Lea says her approach to business at the agency can be put into just a few words. “Service. The people we employ at deep are required to be givers; to always put others first. We practice a true spirit of servant-hood, not only with our clients, but with one another as well. What this truly means in regards to how we service our client is that we put their true needs first. We don’t sell them services we have. We sell them services they need; things that will be effective in moving their business forward. Too many times we’ve seen agencies push ideas onto their clients that are 'cool,' but ineffective. We’re not into that and consider that a disservice to our clients. We’ve actually had clients approach us with a project that we’ve talked them out of because we know it won’t work in meeting their needs or their customers’ needs.”
When it comes to strategy, trade shows are a critical part of agency business. “Trade shows always offer a great forum for showcasing innovative new products, so it gives us an opportunity to try things first-hand, to witness live demos, and see what trends are really taking off,” Lea says. “Our favorite thing about trade shows, however, is finding opportunities to overhear operators talk about issues they’re facing in their businesses or new things that they might be adding to the menu or doing to drive traffic. All of these things make us smarter and help us do our job for our clients better. We design a lot of booths for our clients, help them get materials ready in time for the shows and will even help serve food in the booth if needed. We’re there for them, whatever they need.”
A typical day for Lea might start with planning to market a new brand. “It’s always exciting for us to sink our teeth into a new brand. At deep, we find it’s important to get as immersed into the client’s expectations of that brand as possible, what competitive issues we might face, operator needs and any other marketplace condition that might affect a launch,” she says. “The first rule of marketing is to know your target audience, so which tactics we deploy for a product introduction or new brand depends on who our operator target is and how they like to receive new information. Sometimes we focus more on digital, sometimes it’s more of grassroots PR effort and other times we’ll just work to arm the sales and broker teams with what they need to have valuable conversations with their operator customers.”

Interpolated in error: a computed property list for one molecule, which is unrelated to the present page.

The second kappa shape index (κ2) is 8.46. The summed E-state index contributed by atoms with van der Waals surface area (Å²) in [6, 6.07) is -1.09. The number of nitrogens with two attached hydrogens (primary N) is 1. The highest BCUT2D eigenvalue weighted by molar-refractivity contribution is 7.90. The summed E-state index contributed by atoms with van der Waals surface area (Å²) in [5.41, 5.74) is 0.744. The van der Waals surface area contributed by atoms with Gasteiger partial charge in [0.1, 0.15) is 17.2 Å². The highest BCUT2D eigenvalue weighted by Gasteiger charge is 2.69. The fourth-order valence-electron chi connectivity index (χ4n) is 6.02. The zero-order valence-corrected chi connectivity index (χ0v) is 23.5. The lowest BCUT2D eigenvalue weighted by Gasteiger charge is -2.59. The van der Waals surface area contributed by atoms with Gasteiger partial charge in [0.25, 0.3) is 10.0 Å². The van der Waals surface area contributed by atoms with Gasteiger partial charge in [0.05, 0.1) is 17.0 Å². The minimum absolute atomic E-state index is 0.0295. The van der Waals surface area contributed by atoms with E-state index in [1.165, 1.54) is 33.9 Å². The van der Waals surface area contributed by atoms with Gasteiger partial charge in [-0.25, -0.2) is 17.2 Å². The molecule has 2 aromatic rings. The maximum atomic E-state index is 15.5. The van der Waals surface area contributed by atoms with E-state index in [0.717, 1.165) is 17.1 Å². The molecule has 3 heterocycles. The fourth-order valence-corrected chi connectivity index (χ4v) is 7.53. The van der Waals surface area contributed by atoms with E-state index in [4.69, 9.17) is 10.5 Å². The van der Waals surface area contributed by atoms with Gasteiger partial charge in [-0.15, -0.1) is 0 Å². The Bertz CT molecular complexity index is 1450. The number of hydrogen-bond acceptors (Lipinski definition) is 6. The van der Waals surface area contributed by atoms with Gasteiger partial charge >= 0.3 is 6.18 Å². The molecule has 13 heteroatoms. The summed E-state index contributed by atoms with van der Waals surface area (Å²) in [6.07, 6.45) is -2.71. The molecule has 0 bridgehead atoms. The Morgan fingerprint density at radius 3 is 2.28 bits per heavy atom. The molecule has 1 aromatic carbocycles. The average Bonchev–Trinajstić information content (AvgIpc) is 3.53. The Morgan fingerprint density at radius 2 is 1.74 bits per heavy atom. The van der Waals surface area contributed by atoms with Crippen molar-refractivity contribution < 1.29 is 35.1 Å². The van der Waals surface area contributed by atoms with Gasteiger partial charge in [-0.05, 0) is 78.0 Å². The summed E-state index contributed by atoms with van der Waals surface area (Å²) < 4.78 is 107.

Lea believes agencies are crucial for businesses trying to grow a brand. “We really like to work with clients that see us as a partner versus a vendor. So we act as an extension of their marketing department bringing fresh thinking to the table. A brand manager has a lot of things under their responsibility beyond just managing a communication plan or a marketing campaign, but that’s our sole focus, so we can really be a tremendous asset to them. Plus, our eyes are constantly on the industry, we attend nearly every industry event and this isn’t something that an in-house team is always able to do.”
The Partner says deep is so successful because everyone who works for the agency is in love with what they do. “Eating is a communal experience that brings people together. What a great thing to be a part of! And we’ve been doing this collectively as a team for several decades. Our experience, fresh perspective, creative talent and service mentality are what attract global brands.”
Deep practices what it preaches. It even has a working kitchen with a full range, grill, deep fryer, and convection oven, space it shares with its affiliate, FoodIQ, which supports the agency in culinary development for its clients. Through FoodIQ, deep can provide recipe ideas and menu development and engineering.
She notes that the foodservice industry is growing in new and exciting ways. “Locally-sourced menu items are something that consumers are looking for. This includes both produce and meats and seafood. There’s a vegan movement, a gluten free movement, and we’re seeing healthier kids’ meals too. People are becoming more and more concerned about what they put in their bodies and they’re being more vocal about it, which changes menus more quickly. Consumers will want to continue to experiment with new flavors, like sriracha and snacking will continue to occupy a lot of our time and interest,” Lea says.